At step 617, the remote extracts realignment time information from the embedded signal. The remote then launches the frame when the current time is equal to the calculated realignment time, step 619. The remote then goes to step 613.
At step 613, the remote continues to simulcast the frame until it reaches the end of frame. The remote then goes to step 615, where it determines whether there exist frames to be simulcasted still being received from the prime site. If the answer is yes, the remote returns to step 613. If the answer is no, the remote returns to step 603 (process background tasks).
As soon as a remote has recovered from a power interruption, telephone line interruption, etc. it can reenter a simulcast transmission. Rather than compromise coverage for the remaining length of the simulcast program (which can be on the order of several minutes), the coverage area can be regained immediately after the remote recovers operationally.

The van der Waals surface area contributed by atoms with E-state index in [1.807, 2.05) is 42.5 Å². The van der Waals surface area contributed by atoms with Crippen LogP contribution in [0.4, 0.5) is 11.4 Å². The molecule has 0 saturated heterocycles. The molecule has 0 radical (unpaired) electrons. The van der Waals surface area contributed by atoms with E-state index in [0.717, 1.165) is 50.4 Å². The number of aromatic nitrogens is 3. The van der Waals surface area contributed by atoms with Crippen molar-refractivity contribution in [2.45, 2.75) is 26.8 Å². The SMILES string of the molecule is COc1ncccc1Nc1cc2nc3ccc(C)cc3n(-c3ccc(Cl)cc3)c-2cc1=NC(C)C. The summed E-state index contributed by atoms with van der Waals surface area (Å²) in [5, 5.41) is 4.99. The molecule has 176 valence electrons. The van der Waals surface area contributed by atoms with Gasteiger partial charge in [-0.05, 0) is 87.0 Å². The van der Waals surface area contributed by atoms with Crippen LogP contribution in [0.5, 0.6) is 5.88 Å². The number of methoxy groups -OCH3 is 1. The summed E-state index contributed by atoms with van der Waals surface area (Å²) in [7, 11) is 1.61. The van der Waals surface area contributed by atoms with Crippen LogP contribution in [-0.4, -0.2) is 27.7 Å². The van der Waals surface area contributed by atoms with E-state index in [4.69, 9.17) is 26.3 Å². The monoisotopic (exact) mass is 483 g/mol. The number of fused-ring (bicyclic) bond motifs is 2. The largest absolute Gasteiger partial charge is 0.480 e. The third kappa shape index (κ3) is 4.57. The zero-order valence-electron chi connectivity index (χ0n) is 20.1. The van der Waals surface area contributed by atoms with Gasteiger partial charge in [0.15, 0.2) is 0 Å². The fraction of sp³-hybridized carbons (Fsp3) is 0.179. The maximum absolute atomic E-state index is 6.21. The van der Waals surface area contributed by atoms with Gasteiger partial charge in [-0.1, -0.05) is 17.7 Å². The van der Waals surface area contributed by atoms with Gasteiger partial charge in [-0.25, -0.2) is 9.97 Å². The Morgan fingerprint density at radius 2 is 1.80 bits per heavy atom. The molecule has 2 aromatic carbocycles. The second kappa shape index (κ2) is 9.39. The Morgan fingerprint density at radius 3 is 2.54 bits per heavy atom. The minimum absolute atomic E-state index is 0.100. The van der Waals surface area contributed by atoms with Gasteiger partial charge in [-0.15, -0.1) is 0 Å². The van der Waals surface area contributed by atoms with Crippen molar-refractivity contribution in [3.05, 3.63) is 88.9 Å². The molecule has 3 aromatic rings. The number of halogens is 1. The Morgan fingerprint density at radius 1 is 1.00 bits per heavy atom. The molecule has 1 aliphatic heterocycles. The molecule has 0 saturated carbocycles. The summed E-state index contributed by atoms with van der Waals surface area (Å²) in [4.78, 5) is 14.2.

This method will work assuming the LAUNCH TIME is within 1/fpps seconds of the first frame received over the backbone channel and as along as the prime gave enough time for the remotes to receive the frame and initialize before transmitting the signals.
Also, the embedded signalling needed for resyncing need not be present in every frame sent over the backbone. A bit could be set or some other flag could be present in the backbone frame when the resyncing data is present in that particular frame. This would determine the granularity of resyncing intervals.
If a base station were to go down, lose sanity in the middle of a transmission, lose sync with the other base stations, or simply wanted to resynchronize its symbols with the other transmitters, it could reenter the simulcast transmission with the other base stations without causing intersymbol interference. It could align its symbols with the other base stations at any point in time. This service can be especially advantageous during a thunderstorm, when, because of lightning in the area, remote site operation may be interrupted every few minutes.